Medical profession at ‘crunch point’, GMC report finds
The UK’s medical profession is at ‘a crunch point’ and will suffer increasing pressure over the next 20 years unless action is taken, the General Medical Council’s (GMC’s) State of medical education and practice in the UK report warns today.
The report, published annually, analyses data on the medical workforce across the UK. It identifies a raft of challenges facing the medical profession today against a backdrop of an increasing and older population, and highlights four priorities for the UK’s governments and agencies responsible for medical training and workforce planning.
"We have reached a crucial moment – a crunch point – in the development of the UK’s medical workforce. The decisions that we make over the next five years will determine whether it can meet these extra demands."
GMC Chief Executive
It follows the launch of a consultation by Health Education England on future workforce provision for the health service.
Four ‘warning signs’ stand out in the report:
Supply of new doctors into the UK’s medical workforce has failed to keep pace with changes in demand – the number of doctors on the medical register has grown by 2 per cent since 2012, while in contrast A&E attendances and GP appointments have risen sharply. In England there has been a 27 per cent increase in A&E attendances in that time, while Northern Ireland saw a ten per cent increase.
Dependence on non-UK qualified doctors has increased, ranging from 18 per cent in the south-west to 43 per cent in the east of England.
At the same time the UK is at risk of becoming a less attractive place for overseas doctors to work in.
Continuing pressure on doctors involved in training and a greater desire for more flexibility in how they work and train.
Charlie Massey, Chief Executive of the GMC, said:
‘We have reached a crucial moment – a crunch point – in the development of the UK’s medical workforce. The decisions that we make over the next five years will determine whether it can meet these extra demands.
‘Each country needs to think carefully about how many doctors are needed, what expertise we need them to have so they can work as flexibly as possible, and where they should be located given the changes and movement in population expected.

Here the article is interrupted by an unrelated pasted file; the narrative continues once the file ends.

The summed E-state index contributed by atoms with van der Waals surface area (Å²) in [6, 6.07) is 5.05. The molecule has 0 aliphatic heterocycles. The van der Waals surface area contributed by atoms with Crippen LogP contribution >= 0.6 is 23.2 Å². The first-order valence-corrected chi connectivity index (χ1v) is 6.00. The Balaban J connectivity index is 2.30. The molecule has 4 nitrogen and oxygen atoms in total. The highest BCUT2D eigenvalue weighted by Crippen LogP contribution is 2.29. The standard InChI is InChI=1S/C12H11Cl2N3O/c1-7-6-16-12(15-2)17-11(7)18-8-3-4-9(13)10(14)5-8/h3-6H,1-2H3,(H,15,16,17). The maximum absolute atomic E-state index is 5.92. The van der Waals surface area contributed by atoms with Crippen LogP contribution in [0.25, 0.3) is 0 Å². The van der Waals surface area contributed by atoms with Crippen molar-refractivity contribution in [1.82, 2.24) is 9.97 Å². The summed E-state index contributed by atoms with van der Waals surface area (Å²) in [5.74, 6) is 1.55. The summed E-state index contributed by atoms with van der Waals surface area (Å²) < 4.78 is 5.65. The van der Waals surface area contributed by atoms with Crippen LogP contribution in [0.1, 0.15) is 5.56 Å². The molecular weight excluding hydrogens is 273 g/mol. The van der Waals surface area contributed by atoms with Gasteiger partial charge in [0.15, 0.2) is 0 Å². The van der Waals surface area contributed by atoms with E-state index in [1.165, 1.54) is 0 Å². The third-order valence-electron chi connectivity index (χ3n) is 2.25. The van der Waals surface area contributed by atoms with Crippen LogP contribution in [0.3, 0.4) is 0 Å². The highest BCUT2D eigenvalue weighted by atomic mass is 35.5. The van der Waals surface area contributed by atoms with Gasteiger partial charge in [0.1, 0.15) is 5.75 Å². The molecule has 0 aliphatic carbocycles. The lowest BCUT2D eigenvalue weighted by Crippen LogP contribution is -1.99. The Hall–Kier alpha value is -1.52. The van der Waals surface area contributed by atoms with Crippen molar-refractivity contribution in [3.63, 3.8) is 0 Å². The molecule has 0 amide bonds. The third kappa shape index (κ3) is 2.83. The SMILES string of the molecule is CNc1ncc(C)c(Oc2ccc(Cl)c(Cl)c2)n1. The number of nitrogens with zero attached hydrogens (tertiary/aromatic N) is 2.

‘We are a professional regulator, not a workforce planning body, but we want to be an active partner in helping each country of the UK to address these priorities.’
Although there is work under way to address these issues and pressure on doctors – an increase in medical school places in England, the growth of health and care associate roles, and drives to boost overseas recruitment – their impact will not register for some time and the GMC believes more needs to be done to meet the challenges on the horizon.
The report sets out four key priorities for workforce planning and how the GMC will work to support them in the years to come:
- maintaining a healthy supply of good doctors into UK practice
- helping the UK medical profession to evolve to meet the future needs of patients and healthcare.
- reducing the pressure and burden on doctors wherever possible improving the culture of the workplace, making employment and training more supportive and flexible.
Charlie Massey added: ‘
The underlying challenge for all in healthcare is how we retain the good doctors we have right now. Everything we hear from the profession tells us that we need to value them more; nurture cultures that are safe and supportive, and do what we can to help staff achieve the right balance between their professional and personal lives through more flexible working arrangements.
‘The pressure on our health services shows no signs of letting up. It’s on all of us to understand why doctors are making different choices about their lives and careers.’
Read the full State of medical education and practice in the UK report.